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REVIEW | Gallows Humor Satisfies in 'Things We Want'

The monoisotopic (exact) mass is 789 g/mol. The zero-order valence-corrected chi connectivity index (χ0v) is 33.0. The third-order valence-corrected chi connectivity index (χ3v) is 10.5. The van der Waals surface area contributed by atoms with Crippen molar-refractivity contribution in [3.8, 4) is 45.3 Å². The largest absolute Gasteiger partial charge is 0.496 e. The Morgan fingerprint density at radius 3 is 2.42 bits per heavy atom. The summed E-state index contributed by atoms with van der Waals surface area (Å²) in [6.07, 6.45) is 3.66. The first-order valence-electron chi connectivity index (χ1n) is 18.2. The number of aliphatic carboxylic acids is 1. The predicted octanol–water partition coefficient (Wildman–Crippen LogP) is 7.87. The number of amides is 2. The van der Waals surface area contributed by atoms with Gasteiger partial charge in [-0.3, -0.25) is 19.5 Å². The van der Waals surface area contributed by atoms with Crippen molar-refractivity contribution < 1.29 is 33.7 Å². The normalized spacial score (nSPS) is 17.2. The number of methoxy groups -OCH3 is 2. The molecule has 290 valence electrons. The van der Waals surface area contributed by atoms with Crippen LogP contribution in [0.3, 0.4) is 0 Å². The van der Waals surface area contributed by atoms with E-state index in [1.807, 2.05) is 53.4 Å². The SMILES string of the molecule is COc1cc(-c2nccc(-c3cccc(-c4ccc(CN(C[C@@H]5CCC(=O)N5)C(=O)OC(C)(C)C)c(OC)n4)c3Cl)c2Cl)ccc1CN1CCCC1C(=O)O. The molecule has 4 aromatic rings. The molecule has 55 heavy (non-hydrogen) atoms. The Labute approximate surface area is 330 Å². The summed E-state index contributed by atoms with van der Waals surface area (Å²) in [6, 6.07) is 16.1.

The Bard’s Town Theatre continues its season of notable newer work with Jonathan Marc Sherman’s 2007 “Things We Want,” a satisfying dark comedy about three emotionally-stunted adult brothers still living in their childhood home while attempting to figure out how to overcome their various fragilities before they kill themselves or each other. That sounds heavier than the play actually is—tonally, it’s a gallows humor-charged fight between the id and the super-ego with flashes of brilliance that resists taking its characters seriously enough to let them fall apart in any kind of realistic disintegration.Middle child Sty (Scot Atkinson) is moldering in a foul alcoholic stupor on the couch while psychotically chipper Teddy (J.P. Lebangood, who also directs) pursues a chakra- and prime number-based happiness theory through a ridiculous guru scam when fragile Charlie (Ryan Watson), the youngest, abruptly returns home heartbroken, dumped, and dropped out of culinary school with a scant four months to graduation. To cheer him up, Sty calls up their cute neighbor Stella (April Singer), a recovering alcoholic with a fondness for sick animals, to comfort him, then lights out for the night. The second act fast-forwards a year, during which Sty and Teddy have basically switched lives while Charlie and Stella have been dating, which likely won’t end well.   As Charlie yells from the kitchen at one point, “this apartment is a warehouse of discontinued products,” and indeed, the brothers seem walled off from the world, letting their lives dribble away rather than face their demons head-on. Self-sabotage is one thing these brothers do well, having been damaged by their parents’ deaths and enjoying for a little too long, perhaps, the pass it gave them to ruin their own lives. Both parents committed suicide by jumping, years apart, out of the same apartment window (which broods in the middle of the set like an open wound). This Durang-ian absurdity can’t help but call to mind Oscar Wilde’s admonition that “to lose one parent may be regarded as misfortune; to lose both looks like carelessness,” which turns a crippling tragedy into somewhat of a running joke.That’s good, because otherwise we could start to feel sorry for these broken young men, and pity will kill a comedy every time. The play is extravagantly funny in a very dark way, indulging in whimsical dialogue and patently ridiculous scenarios (Stella wearing the same Catholic school uniform every year on her birthday since kindergarten) that somehow work in the hermetically-sealed terrarium of the apartment.The play’s best trick is the lifestyle switcheroo between Sty and Teddy that allows the actors playing them to show some serious range (Watson is reliable as always as the wide-eyed brittle neurotic, but it would have been nice if Sherman had given him a broader emotional playground, too). Though Sty has less to do than Teddy with the unraveling of the family unit in the second act, Atkinson makes the most of both of his characters’ states, equally adept at portraying the drunken lout and the sober wit (the way he pronounces the cereal name “Quisp” alone is worth the price of admission). Lebangood’s not as versatile—his first act characterization is broad and stilted, he lacks the sinister subtlety needed to make the second act work, and next to an experienced talent like Atkinson, the seams on his performance show. The Bard’s Town’s productions are often directed by one of the actors, but in this case, it might have been a better choice to bring in another set of eyes and ears.Ultimately, it’s an enjoyable and oddly relatable play that manages to make drunken man-children interesting without allowing them to be too sympathetic. The play’s ultimate question is “what does it mean to be happy?”—a quandary even the most functional beings struggle with at times. And despite its dark content, it’s not without hope, at least for Charlie and Sty, and in the case of this family and this play, two out of three maybe isn’t so bad. "Things We Want" runs through May 18 upstairs at The Bard's Town (1801 Bardstown Road). 

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